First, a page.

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ASML raises forecasts on semiconductor shortage, China shipments

Toby Sterling
·2-min read

By Toby Sterling 

  AMSTERDAM (Reuters) -ASML Holding NV, one of the biggest suppliers to semiconductor companies, beat first-quarter net income forecasts on Wednesday and raised its full-year sales expectations, citing strong demand amid a global computer chip shortage. 

  The company now sees full-year sales growth at 30%, up from a forecast of at least 10% in January. CEO Peter Wennink said the increase was partly due to more certainty around ASML's ability to ship equipment to customers in China this year. Geopolitical tensions had raised fears about obstructions. 

  "Compared to three months ago, we are seeing a significant increase in demand across all market segments and our product portfolio," Wennink said. 

  Strong sales of consumer electronics in the pandemic, stockpiling in China and supply problems have created a global shortage of semiconductors that has hit a variety of industries. 

  ASML shares, up 35% so far this year, were 4.4% higher at 534.70 euros at 1440 GMT. 

  Wennink said that in addition to demand for the company's hardware, customers were buying utilisation software in order to increase capacity as quickly as possible, which helped margins. 

  ASML customers include all major chipmakers. TSMC, Samsung and Intel have all recently announced expansion plans that will require ASML equipment. 

  On China, Wennink said the company's order book now included 600 million euros in shipments only considered as potential in January.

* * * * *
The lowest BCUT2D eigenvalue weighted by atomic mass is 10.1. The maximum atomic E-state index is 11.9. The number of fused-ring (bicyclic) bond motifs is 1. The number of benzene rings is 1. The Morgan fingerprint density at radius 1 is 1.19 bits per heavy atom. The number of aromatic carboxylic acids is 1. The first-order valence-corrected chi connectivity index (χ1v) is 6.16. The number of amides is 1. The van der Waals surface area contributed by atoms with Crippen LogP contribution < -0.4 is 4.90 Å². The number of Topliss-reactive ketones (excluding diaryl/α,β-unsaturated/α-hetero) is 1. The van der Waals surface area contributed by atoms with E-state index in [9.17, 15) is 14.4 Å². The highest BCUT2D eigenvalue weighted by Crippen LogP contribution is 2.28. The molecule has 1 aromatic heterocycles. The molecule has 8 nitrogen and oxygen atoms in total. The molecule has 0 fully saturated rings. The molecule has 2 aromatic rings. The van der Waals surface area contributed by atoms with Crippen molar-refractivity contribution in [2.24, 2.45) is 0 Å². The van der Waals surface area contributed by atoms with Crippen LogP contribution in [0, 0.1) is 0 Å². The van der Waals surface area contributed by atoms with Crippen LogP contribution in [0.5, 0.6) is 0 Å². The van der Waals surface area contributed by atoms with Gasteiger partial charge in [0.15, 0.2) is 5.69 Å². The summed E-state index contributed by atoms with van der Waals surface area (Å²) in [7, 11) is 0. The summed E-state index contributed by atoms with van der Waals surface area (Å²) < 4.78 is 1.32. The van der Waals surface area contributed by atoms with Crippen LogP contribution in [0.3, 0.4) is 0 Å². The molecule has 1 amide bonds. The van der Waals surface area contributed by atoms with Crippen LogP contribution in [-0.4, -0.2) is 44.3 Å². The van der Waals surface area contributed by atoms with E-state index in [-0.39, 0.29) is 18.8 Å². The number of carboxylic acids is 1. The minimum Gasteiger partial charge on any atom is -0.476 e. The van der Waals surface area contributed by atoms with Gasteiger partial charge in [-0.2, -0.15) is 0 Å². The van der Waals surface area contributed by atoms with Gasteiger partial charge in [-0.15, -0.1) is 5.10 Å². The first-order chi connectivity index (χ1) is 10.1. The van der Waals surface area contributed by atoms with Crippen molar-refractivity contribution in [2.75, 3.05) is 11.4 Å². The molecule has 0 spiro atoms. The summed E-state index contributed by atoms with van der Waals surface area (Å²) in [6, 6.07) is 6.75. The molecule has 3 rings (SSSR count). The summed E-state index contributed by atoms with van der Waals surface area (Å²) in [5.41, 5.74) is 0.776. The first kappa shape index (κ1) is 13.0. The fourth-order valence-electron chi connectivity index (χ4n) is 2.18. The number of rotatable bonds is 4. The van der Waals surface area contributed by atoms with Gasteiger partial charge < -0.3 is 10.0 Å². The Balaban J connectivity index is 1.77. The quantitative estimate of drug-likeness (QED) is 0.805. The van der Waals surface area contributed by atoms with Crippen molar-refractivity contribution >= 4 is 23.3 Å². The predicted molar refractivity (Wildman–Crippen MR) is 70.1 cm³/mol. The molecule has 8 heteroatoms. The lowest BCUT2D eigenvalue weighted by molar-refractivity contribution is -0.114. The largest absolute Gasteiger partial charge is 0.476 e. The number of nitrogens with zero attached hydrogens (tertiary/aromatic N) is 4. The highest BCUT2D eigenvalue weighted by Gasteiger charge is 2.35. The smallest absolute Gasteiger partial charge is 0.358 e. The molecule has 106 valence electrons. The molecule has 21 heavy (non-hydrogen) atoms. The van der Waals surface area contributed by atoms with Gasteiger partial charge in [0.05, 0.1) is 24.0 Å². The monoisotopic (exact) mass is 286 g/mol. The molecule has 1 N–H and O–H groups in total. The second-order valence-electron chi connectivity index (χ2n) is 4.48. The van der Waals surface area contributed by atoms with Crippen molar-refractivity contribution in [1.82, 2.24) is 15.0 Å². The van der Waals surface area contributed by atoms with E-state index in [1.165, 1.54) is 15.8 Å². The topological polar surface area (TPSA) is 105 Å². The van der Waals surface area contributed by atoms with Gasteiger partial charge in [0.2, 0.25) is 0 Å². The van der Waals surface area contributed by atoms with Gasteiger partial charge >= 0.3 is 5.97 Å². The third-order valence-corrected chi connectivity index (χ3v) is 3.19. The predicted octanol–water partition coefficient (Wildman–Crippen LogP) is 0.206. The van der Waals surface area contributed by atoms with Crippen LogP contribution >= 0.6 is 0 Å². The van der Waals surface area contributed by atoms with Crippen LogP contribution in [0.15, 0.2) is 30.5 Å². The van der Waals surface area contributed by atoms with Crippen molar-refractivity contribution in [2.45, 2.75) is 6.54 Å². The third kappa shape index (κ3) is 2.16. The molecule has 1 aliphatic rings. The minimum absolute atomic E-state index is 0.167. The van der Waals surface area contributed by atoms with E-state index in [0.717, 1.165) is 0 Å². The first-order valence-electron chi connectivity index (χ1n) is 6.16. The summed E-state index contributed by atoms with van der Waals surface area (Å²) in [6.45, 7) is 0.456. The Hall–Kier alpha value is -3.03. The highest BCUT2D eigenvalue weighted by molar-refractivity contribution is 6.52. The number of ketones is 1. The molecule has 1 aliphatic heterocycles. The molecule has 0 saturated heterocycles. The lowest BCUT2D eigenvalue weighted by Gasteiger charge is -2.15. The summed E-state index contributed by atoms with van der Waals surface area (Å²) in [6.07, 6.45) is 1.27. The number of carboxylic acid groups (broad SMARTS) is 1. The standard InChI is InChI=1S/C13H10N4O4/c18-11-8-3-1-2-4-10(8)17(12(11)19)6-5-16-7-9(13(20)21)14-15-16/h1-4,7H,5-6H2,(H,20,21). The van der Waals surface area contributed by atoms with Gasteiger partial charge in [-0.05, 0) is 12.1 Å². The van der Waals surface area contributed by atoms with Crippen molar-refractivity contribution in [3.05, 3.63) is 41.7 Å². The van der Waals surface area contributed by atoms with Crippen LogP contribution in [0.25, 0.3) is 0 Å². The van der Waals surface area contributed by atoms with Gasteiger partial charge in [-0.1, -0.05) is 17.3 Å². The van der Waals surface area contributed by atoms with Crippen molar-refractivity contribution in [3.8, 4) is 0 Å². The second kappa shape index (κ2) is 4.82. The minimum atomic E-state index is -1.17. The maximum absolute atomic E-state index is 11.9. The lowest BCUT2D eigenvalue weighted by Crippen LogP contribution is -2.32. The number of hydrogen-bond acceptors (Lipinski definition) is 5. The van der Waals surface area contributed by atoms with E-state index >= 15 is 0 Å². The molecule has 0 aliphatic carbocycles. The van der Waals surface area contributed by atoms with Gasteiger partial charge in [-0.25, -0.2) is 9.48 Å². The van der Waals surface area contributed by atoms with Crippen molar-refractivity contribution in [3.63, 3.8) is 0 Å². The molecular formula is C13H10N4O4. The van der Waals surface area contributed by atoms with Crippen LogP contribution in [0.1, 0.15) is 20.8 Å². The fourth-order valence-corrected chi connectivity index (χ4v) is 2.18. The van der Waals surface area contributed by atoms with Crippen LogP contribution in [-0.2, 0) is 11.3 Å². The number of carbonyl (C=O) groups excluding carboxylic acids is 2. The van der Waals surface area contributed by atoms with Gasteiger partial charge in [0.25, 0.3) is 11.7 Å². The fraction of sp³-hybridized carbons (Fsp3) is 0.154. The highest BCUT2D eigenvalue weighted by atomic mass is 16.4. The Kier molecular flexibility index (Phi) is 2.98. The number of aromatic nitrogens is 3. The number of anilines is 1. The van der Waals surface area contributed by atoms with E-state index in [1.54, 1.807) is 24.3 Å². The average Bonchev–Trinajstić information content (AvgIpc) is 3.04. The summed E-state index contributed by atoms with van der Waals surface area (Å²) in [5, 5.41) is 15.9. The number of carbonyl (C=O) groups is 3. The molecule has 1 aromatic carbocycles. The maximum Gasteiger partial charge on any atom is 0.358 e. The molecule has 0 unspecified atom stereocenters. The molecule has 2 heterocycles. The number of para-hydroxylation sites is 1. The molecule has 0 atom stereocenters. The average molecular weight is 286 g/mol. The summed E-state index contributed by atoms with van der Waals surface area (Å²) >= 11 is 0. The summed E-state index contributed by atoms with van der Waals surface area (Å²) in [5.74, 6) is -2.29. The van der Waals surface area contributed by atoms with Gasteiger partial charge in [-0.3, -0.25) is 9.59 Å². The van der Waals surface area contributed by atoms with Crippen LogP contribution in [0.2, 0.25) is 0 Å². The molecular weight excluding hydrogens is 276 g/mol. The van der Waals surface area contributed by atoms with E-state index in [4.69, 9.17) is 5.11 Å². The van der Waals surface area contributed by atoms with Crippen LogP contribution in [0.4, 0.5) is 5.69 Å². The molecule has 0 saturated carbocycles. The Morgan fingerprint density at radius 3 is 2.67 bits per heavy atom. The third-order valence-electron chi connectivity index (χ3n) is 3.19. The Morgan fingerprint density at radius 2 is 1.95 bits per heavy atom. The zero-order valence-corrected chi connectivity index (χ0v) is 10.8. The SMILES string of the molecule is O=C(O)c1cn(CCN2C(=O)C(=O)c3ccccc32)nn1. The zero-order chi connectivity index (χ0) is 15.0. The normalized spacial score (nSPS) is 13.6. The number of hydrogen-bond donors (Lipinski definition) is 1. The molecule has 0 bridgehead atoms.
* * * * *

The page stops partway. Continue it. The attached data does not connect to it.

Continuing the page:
"If some of that 600 million were not there due to geopolitical roadblocks, then demand is such that we would ship those systems somewhere else," he told an earnings call. 

  ASML posted a quarterly net profit of 1.33 billion euros ($1.60 billion) on sales of 4.36 billion. Analysts had expected profit of 1.08 billion and 4.02 billion in sales. 

  Based in the Dutch town of Veldhoven, ASML is the dominant maker of lithography systems, enormous machines that focus beams of energy to help map out the tiny circuitry of computer chips and cost up to 200 million euros each. 

  The company said net bookings had improved to 4.74 billion euros at March 31 from 4.24 billion at the end of 2020, and that it was expanding supply chain capacity for its newest machines by 10% in 2022. 

  The bulk of ASML's sales are to Taiwan and South Korea, with China third and the United States fourth, though its sales to China face export licence restrictions as some of its machines are considered "dual use" technology with military applications. 

  Wennink said recent plans by the United States and Europe to build up their computer chip industries in a quest for "technological sovereignty" were another driver of demand for its products. 

  While such moves may not be the most efficient use of governments' capital, Wennink said: "There is a beneficiary of that capital inefficiency - and that's us." 

  ($1 = 0.8315 euros) 

  (Reporting by Toby Sterling. Editing by Shailesh Kuber and Mark Potter)